A confrontation over a frozen slushy drink was the catalyst for Jordan E. Cooper—the youngest Black playwright to have a Broadway show—to write his enlightening dramedy Ain’t No Mo’. “I had my own run-in with a police officer in Manhattan one time in a 7-Eleven. I was reaching to grab a Slurpee® right next to him. When I went to grab it, he grabbed his gun, like I was about to do something," Cooper shares with EBONY. "I just remember walking back to my dorm being in shock that I could have died over a red Slurpee®.”

Ignited by that event and his frustration and sadness over the overwhelming number of killings of unarmed Black men, Cooper sat down and began to write. “I'm someone with a dark sense of humor. I always want to find a way to laugh at the pain,” he says. “I was like, well, screw it. Let's just all go back to Africa.”

The result is a wickedly funny satire about race, place and perception of Black Americans. The setup? The U.S. government has arranged for all people of African descent to get on a plane—leaving from gate 1619—to head back to the motherland. Cooper plays Peaches, a dragilcious gate agent who delivers biting commentary of the situation and introduces us to a silent, essential character in the show: Miss Bag.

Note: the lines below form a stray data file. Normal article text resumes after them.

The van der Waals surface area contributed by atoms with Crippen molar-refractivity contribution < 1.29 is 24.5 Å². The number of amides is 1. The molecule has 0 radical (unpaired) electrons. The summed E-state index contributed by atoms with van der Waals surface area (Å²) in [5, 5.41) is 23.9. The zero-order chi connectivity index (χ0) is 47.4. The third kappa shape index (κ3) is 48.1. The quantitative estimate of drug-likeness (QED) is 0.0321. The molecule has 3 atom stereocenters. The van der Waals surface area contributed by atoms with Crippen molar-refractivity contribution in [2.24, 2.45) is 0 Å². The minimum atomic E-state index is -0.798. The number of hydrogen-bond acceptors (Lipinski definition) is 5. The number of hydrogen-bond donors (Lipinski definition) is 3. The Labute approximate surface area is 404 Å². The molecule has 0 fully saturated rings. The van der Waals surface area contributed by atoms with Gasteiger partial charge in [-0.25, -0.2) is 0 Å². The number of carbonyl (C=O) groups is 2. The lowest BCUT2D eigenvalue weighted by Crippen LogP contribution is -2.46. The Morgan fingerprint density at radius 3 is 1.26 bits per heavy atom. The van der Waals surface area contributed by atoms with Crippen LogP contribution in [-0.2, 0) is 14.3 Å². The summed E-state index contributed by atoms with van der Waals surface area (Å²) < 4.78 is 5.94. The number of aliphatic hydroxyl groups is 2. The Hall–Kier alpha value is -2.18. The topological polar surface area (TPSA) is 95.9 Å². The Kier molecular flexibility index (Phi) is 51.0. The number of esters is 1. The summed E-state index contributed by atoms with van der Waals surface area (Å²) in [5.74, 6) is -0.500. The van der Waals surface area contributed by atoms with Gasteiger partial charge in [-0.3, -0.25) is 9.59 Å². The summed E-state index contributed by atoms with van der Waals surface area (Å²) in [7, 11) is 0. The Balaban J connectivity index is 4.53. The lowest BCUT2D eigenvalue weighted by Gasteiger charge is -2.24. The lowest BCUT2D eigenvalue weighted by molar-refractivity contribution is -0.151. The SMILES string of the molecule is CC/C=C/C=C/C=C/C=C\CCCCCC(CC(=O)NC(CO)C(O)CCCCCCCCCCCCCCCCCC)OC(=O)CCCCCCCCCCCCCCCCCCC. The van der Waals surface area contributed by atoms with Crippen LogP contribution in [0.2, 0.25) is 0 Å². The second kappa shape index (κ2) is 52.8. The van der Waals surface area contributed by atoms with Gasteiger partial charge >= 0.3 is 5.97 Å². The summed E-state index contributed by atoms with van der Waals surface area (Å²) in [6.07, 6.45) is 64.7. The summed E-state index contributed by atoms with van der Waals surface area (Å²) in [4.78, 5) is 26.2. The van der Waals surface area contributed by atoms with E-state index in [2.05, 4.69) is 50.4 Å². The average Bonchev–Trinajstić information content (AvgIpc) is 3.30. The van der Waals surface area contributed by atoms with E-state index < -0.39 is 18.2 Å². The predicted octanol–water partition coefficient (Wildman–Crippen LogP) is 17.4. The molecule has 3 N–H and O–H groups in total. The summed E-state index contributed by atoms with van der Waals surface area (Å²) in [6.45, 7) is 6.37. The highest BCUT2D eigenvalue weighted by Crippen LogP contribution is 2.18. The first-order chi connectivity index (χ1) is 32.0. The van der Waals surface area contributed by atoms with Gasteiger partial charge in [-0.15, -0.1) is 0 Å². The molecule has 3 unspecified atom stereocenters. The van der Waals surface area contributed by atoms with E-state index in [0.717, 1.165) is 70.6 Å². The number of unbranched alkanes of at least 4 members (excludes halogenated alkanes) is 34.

“This bag carries all the legacy, history, joy and pain, the triumph and the perseverance of the Black race in America,” Cooper exclaims. “Everything is in that bag: Beyonce, Jay Z and Bessie Smith to Malcolm X, Aretha Franklin and Anita Baker. This idea that everything that we've contributed to this country is so heavy that it cannot be moved is a really important factor of this play.”

Cooper challenges himself, and in turn, the audience, over what it means to be a Black American. “If we were to leave, what does that mean for everything that we contributed to this country,” he questions. “A lot of the music, the dances and art come from our strive to survive. I think to just throw that all away would mean that a lot of blood and bodies died in vain.”

With such heavy themes, the play can get a bit uncomfortable at times, and Cooper is totally comfortable with that. “It’s what theater is supposed to do, make you realize, ‘What is it that's comfortable? And why is that happening at this moment?'” Through a series of vignettes, Cooper examines the many ways Black Americans have been stereotyped, incarcerated and extinguished in America. “Nothing is fixed, there's still so much work to do. Throughout the course of the play, you see why we feel like we have to leave."

That doesn’t mean Cooper himself would go if given the opportunity. “I'm gonna stay with Miss Bag,” he declares. “If we could take our stuff, I would be on that plane. If we can take our culture, the music, dances and joy—the cookouts—I would be on that plane. But if it’s gotta be left behind, I gotta fight for it.”

Ain’t No Mo' officially opens on Broadway at the Belasco Theatre in New York City on December 1, 2022.